J: I tried to make this song soft and subtle, really build on it and drop parts out, make it flow as a long track. It meanders and sort of winds back similar to how it began, but changed. After the four tracks before it, I wanted this song to breathe a bit more and change the pace up as the album finished, but still feel a little unsettled until the closing track could wrap it all up. It touches on trying so hard for something or someone, that struggle starts to blur everything together, and it feels like the same thing over and over again. It loses its value, you want to give up, losing faith in everything, it all starts to become meaningless. This track is about the struggle to avoid falling in, or to snap yourself out of it and keep on after loss, for yourself and the good people around you. Slap yourself out of it, go help some other people and stop feeling so damn sorry for yourself.
A: Being a bedroom artist, what advice can you give to other musicians, specifically those who are creating music from their bedrooms?
J: The advice I have to give others is the same I try to give myself daily and often struggle to follow. Make the music you want to be making. You’ll end up happier and better off in the future. Find honesty in tradition and excitement in experimentation, but stay grounded. Don’t get bummed if ignored by the popular tastemakers of the moment, and be thankful for the ones taking the time to listen to you. And don’t be tempted to change up your style to suit the overcooked trends being sold at the moment, either. Take ownership in your work, keep listeners on their feet, don’t let yourself become trapped by categorization. Have fun, stay honest with it. Avoid gimmicks. Trust yourself. Be weary of those who try to take control of your music away from you. Be cautious. Avoid those who promise success, and keep in mind why you’re making music in the first place.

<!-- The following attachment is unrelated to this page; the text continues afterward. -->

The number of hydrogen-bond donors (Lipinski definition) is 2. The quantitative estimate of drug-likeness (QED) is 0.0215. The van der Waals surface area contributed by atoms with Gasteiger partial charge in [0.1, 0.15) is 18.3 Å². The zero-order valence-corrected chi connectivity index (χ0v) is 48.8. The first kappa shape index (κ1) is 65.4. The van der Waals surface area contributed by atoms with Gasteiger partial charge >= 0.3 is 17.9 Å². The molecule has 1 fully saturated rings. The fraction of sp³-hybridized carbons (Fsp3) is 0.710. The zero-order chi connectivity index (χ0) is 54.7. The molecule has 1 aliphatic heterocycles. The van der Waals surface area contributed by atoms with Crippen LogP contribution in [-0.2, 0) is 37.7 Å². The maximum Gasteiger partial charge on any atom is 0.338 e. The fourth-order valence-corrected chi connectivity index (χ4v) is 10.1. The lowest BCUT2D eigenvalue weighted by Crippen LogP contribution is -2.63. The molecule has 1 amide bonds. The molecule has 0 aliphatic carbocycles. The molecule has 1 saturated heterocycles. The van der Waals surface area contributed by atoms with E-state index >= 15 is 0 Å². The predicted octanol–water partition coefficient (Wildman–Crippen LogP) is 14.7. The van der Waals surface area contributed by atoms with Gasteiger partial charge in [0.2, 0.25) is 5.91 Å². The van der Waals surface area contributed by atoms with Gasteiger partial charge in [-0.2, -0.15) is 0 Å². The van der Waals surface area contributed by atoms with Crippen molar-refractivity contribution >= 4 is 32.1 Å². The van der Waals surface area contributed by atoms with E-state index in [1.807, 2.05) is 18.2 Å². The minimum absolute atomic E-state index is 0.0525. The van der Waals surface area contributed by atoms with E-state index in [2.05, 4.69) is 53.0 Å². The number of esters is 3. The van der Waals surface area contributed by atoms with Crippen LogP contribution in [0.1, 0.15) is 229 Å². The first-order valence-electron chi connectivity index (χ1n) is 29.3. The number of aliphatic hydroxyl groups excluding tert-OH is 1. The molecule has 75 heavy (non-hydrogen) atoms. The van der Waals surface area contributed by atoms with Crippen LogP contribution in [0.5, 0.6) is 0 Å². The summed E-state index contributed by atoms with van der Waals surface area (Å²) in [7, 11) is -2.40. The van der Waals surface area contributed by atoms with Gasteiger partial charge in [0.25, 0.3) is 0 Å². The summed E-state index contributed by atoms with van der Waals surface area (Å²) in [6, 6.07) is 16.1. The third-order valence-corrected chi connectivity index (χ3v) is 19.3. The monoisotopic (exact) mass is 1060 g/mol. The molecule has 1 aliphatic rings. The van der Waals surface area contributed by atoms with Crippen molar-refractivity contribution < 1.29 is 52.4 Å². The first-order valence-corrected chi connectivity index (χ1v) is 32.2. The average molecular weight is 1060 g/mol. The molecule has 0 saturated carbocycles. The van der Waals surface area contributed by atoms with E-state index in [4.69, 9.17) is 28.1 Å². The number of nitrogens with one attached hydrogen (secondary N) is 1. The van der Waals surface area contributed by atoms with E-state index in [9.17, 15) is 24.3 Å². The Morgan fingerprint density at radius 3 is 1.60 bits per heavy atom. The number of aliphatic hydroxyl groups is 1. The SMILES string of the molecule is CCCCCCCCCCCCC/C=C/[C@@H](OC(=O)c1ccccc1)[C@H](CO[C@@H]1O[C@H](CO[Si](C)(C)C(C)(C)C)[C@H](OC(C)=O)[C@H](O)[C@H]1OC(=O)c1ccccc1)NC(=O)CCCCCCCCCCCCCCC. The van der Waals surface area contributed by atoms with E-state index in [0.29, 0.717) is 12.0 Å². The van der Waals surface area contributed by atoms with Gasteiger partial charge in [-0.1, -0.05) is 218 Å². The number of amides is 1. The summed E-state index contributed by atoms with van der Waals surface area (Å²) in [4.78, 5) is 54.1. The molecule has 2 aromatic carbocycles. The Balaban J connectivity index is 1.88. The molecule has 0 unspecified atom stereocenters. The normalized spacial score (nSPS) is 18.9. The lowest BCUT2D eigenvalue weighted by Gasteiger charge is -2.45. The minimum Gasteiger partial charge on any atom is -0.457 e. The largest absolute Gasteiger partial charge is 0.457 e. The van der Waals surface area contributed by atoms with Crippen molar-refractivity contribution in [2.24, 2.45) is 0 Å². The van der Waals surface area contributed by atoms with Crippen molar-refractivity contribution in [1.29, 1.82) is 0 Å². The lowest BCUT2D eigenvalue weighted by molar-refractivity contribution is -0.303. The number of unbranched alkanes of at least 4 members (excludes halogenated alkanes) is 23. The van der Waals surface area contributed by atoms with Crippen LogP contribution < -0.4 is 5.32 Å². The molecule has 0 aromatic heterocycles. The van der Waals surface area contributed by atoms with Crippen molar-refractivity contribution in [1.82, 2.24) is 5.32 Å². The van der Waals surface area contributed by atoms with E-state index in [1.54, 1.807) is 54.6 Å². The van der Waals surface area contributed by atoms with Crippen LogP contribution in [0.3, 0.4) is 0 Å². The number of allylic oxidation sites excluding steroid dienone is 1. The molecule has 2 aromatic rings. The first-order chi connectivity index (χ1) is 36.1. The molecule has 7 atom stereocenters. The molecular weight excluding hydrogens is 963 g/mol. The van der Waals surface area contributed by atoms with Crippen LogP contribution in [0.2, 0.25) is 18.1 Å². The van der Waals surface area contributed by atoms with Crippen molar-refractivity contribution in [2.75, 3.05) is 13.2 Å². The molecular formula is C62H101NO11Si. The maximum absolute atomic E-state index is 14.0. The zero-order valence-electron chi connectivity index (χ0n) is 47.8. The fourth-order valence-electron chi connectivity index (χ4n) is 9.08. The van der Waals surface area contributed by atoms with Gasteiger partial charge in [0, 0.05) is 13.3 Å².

The business around music has and will continue to be shady territory. Be patient with your growth. Keep it yours and keep it to a natural progression. Think long term with it, and keep working at it. If you’re uninspired, press record, see what comes out at the moment. It might turn into a solid idea, and if not, use it as practice. Just get your ideas down. Make something fun, or emotional, or abrasive, or therapeutic. Make people think, make people dance. Make it interesting and make it your own. Enjoy it or hate it, but feel something from it. Try out a new instrument, or dip into a different style. Learn something from anything you listen to. Maybe it’s what a performer is singing, how the vocals sound, the instrumentation, the production, the way the snare hits, the sound of the room, the melodies, rhythms, etc... Get something down and build from it. And be thankful for every single individual that listens to what you create, no matter if you ask them to or not, and for every opportunity that you have to continue creating it. And if you have love for music, you’re doing it right.